Reflections

A Reflection on the Graces of Friendship

“I no longer call you servants,” Jesus tells his followers in John’s Gospel (15:15), “I call you friends.” In a recent campus talk titled “The Challenges and Graces of Friendship: An Ignatian Perspective (new window),” Fr. Howard Gray, S.J. (new window), reflected on this passage and the central role that friendship has played in shaping Ignatian spirituality since the days when the “first companions” came together in the Society of Jesus. This month, as the Feast of the society’s founder, St. Ignatius Loyola, draws near, as we renew old friendships and make new ones through travel and leisure activities that elude us in the midst of a busy academic semester, it is worth pausing to ponder the blessing of friendship.

Father Gray reminds us that Jesuit spirituality is as its essence relational. It grew from Ignatius’s experience of having developed an ever-deepening relationship with God through a process of discernment that opened a dialogue between his heart and its creator. The God Ignatius met in that relationship desired his freedom, shared his joys and sorrows, revealed Ignatius’s truest self to him, and helped him find his purpose, which he then lived out in engagement with his companions—whom he called “friends in the Lord”—and in service to others.

Following Ignatius, the Jesuit way has been to nurture “contemplatives in action,” understanding that both contemplation and action are grounded in relationship, indeed in companionship. Contemplation deepens the relationship between creature and creator, while action deepens the relationship between creature and creation. The organization of the Jesuits’ unique spiritual practice, the Spiritual Exercises, further expresses this relationality. The exercises are meant to be undertaken with a companion, a guide whose role is to accompany, not direct—someone who will not get in the way of the relationship between a soul and its source, but rather will support that growing relationship just as friends help each other along.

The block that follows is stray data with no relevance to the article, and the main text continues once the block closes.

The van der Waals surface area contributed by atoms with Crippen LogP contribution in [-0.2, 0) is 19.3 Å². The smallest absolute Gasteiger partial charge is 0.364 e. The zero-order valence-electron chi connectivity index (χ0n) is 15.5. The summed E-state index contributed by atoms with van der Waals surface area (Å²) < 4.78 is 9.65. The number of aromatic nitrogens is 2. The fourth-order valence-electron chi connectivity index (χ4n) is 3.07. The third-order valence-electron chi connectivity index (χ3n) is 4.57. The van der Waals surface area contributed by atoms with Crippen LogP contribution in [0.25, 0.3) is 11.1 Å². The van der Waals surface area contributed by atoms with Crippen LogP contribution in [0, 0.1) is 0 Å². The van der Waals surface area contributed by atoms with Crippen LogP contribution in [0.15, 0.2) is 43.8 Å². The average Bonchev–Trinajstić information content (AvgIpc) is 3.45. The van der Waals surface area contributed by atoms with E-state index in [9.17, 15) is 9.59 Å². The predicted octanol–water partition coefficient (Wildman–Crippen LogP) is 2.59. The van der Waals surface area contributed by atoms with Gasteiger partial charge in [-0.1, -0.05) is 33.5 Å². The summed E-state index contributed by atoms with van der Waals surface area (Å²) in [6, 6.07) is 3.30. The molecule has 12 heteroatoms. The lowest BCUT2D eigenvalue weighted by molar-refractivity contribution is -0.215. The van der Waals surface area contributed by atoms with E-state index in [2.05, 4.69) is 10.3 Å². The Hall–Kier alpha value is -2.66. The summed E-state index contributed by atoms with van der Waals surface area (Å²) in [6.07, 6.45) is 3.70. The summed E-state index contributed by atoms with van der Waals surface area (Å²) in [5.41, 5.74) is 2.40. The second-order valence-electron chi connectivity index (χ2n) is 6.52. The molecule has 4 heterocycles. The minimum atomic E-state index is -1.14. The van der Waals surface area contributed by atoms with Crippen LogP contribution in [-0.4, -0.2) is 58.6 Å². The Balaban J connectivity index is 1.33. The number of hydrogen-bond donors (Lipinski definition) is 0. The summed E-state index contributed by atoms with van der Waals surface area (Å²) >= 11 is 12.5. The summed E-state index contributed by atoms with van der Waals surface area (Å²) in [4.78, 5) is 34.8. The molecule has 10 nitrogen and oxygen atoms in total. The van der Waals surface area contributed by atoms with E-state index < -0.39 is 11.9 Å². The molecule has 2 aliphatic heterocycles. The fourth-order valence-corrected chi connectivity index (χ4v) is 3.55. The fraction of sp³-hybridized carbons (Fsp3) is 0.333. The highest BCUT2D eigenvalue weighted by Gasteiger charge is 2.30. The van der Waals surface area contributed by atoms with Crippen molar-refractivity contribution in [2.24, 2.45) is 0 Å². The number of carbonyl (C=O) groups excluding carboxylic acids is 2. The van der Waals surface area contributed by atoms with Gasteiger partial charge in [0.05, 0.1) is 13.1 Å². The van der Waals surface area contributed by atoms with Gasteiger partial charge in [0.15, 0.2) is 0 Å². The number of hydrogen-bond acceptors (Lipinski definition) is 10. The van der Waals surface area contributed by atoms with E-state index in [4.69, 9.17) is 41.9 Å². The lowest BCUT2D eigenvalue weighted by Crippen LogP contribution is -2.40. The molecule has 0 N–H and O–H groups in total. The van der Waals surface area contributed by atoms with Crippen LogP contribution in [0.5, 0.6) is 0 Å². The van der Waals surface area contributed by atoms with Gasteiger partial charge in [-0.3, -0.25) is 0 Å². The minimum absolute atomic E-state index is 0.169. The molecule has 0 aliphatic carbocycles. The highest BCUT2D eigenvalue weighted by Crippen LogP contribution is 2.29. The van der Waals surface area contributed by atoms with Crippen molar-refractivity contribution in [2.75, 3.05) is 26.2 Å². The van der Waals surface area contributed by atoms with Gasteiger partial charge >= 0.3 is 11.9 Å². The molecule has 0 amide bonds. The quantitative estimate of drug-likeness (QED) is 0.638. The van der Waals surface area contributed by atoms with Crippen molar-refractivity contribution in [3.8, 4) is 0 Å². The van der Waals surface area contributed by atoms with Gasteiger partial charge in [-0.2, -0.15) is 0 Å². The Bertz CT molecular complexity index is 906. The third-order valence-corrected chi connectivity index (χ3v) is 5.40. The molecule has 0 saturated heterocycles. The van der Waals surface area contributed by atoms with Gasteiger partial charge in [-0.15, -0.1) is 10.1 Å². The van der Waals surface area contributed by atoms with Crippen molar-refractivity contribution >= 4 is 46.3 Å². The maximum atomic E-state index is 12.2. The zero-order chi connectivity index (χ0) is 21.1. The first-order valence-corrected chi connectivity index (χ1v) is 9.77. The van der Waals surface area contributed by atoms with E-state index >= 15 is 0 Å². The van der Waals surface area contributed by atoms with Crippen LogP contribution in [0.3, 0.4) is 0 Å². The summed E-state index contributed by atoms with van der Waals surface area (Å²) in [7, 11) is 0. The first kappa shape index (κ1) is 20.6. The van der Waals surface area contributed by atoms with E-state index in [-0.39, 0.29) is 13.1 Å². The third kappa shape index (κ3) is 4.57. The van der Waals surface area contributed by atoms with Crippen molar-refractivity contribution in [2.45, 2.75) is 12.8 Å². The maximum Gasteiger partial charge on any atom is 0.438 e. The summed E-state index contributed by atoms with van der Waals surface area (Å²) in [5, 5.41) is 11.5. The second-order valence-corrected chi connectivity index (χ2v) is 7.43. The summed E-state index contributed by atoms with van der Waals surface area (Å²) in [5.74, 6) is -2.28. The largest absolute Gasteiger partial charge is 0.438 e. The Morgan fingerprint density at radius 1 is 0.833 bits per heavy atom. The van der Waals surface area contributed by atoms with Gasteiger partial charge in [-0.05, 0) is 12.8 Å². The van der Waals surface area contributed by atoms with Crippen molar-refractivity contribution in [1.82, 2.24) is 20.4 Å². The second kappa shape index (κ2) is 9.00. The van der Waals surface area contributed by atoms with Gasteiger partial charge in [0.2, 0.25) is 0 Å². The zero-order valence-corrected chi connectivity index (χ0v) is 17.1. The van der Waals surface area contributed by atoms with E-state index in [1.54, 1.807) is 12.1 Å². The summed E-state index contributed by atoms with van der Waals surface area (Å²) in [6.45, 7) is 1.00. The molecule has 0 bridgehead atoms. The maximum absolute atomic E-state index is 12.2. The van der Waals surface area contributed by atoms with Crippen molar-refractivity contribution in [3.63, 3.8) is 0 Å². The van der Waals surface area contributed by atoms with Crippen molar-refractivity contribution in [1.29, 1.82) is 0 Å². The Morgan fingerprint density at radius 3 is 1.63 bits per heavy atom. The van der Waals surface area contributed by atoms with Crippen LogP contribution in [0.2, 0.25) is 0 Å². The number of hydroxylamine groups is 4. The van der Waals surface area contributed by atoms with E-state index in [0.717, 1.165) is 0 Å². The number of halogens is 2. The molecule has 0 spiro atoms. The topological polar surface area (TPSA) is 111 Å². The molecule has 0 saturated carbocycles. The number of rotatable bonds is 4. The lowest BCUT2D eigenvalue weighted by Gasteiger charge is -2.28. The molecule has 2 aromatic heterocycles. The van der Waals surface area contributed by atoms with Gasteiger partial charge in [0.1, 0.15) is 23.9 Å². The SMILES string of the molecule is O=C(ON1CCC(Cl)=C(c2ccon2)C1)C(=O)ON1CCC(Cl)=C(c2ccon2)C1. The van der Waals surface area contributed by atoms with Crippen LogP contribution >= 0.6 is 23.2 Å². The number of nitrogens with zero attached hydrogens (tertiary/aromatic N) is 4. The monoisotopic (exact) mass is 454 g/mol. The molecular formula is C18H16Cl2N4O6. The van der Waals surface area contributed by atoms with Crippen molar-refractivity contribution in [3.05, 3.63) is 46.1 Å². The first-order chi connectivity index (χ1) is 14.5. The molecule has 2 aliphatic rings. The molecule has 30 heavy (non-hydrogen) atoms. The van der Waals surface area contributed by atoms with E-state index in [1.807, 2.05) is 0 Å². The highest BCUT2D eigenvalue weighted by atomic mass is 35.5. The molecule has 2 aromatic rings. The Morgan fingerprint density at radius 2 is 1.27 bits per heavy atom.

As we take time with friends and family this summer, may we pause to think about the blessings these relationship are in our lives, even when they might also bring challenges, pain, or sorrow. May we be alive to the work of our creator in these relationships and may they in turn lead us to deepen our relationship with the one who seeks to call us not servant, but friend.

– Dr.  (new window)Joseph A. McCartin (new window), Dept. of History

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Mission and Ministry